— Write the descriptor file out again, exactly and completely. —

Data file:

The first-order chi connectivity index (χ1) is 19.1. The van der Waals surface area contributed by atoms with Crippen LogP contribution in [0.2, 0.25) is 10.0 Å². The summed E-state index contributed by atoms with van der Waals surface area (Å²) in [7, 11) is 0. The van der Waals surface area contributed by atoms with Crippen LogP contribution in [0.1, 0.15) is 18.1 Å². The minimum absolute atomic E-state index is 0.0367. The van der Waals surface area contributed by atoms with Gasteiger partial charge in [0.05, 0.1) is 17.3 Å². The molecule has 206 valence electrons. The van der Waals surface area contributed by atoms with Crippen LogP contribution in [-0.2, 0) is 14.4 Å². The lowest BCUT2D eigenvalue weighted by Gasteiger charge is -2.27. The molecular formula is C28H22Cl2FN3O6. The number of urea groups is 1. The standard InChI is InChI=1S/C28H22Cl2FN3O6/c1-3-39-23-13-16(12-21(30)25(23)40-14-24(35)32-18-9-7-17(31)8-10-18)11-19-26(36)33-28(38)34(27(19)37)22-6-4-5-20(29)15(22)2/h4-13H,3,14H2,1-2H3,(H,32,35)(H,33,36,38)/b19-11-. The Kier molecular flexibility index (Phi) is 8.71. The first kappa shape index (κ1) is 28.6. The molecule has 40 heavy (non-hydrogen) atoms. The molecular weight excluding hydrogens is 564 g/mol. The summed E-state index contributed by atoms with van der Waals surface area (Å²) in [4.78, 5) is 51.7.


The first-order chi connectivity index (χ1) is 19.1. The van der Waals surface area contributed by atoms with Crippen LogP contribution in [0.2, 0.25) is 10.0 Å². The summed E-state index contributed by atoms with van der Waals surface area (Å²) in [7, 11) is 0. The van der Waals surface area contributed by atoms with Crippen LogP contribution in [0.1, 0.15) is 18.1 Å². The minimum absolute atomic E-state index is 0.0367. The van der Waals surface area contributed by atoms with Gasteiger partial charge in [0.05, 0.1) is 17.3 Å². The molecule has 206 valence electrons. The van der Waals surface area contributed by atoms with Crippen LogP contribution in [-0.2, 0) is 14.4 Å². The lowest BCUT2D eigenvalue weighted by Gasteiger charge is -2.27. The molecular formula is C28H22Cl2FN3O6. The number of urea groups is 1. The standard InChI is InChI=1S/C28H22Cl2FN3O6/c1-3-39-23-13-16(12-21(30)25(23)40-14-24(35)32-18-9-7-17(31)8-10-18)11-19-26(36)33-28(38)34(27(19)37)22-6-4-5-20(29)15(22)2/h4-13H,3,14H2,1-2H3,(H,32,35)(H,33,36,38)/b19-11-. The Kier molecular flexibility index (Phi) is 8.71. The first kappa shape index (κ1) is 28.6. The molecule has 40 heavy (non-hydrogen) atoms. The molecular weight excluding hydrogens is 564 g/mol. The summed E-state index contributed by atoms with van der Waals surface area (Å²) in [4.78, 5) is 51.7.